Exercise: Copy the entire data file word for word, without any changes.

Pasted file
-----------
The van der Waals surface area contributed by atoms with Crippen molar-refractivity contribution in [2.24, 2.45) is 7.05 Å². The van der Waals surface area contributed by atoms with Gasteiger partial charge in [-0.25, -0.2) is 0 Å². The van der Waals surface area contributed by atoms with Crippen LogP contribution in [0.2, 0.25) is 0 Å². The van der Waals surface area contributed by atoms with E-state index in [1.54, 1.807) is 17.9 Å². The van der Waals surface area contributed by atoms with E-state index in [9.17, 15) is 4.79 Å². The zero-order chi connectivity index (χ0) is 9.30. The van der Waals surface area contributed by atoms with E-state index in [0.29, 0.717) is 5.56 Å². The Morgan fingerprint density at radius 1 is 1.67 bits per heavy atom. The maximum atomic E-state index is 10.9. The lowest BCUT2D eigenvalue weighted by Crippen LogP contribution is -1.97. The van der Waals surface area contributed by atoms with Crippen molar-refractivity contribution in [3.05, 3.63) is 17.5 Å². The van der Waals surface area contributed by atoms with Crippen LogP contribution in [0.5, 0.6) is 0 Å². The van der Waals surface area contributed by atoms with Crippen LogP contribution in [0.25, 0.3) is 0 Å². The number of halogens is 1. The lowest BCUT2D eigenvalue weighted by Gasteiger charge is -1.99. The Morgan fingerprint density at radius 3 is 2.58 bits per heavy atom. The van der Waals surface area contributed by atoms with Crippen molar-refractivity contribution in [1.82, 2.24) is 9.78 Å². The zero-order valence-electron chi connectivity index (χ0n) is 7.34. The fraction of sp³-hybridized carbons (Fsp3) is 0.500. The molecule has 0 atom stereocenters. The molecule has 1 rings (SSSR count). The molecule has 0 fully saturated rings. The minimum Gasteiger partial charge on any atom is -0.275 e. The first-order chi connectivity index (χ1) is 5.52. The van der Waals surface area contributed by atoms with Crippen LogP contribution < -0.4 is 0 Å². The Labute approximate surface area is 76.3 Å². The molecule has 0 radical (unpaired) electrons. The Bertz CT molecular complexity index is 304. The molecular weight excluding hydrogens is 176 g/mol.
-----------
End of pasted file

The van der Waals surface area contributed by atoms with Crippen molar-refractivity contribution in [2.24, 2.45) is 7.05 Å². The van der Waals surface area contributed by atoms with Gasteiger partial charge in [-0.25, -0.2) is 0 Å². The van der Waals surface area contributed by atoms with Crippen LogP contribution in [0.2, 0.25) is 0 Å². The van der Waals surface area contributed by atoms with E-state index in [1.54, 1.807) is 17.9 Å². The van der Waals surface area contributed by atoms with E-state index in [9.17, 15) is 4.79 Å². The zero-order chi connectivity index (χ0) is 9.30. The van der Waals surface area contributed by atoms with E-state index in [0.29, 0.717) is 5.56 Å². The Morgan fingerprint density at radius 1 is 1.67 bits per heavy atom. The maximum atomic E-state index is 10.9. The lowest BCUT2D eigenvalue weighted by Crippen LogP contribution is -1.97. The van der Waals surface area contributed by atoms with Crippen molar-refractivity contribution in [3.05, 3.63) is 17.5 Å². The van der Waals surface area contributed by atoms with Crippen LogP contribution in [0.5, 0.6) is 0 Å². The van der Waals surface area contributed by atoms with Crippen LogP contribution in [0.25, 0.3) is 0 Å². The number of halogens is 1. The lowest BCUT2D eigenvalue weighted by Gasteiger charge is -1.99. The Morgan fingerprint density at radius 3 is 2.58 bits per heavy atom. The van der Waals surface area contributed by atoms with Crippen molar-refractivity contribution in [1.82, 2.24) is 9.78 Å². The zero-order valence-electron chi connectivity index (χ0n) is 7.34. The fraction of sp³-hybridized carbons (Fsp3) is 0.500. The molecule has 0 atom stereocenters. The molecule has 1 rings (SSSR count). The molecule has 0 fully saturated rings. The minimum Gasteiger partial charge on any atom is -0.275 e. The first-order chi connectivity index (χ1) is 5.52. The van der Waals surface area contributed by atoms with Crippen LogP contribution < -0.4 is 0 Å². The Labute approximate surface area is 76.3 Å². The molecule has 0 radical (unpaired) electrons. The Bertz CT molecular complexity index is 304. The molecular weight excluding hydrogens is 176 g/mol.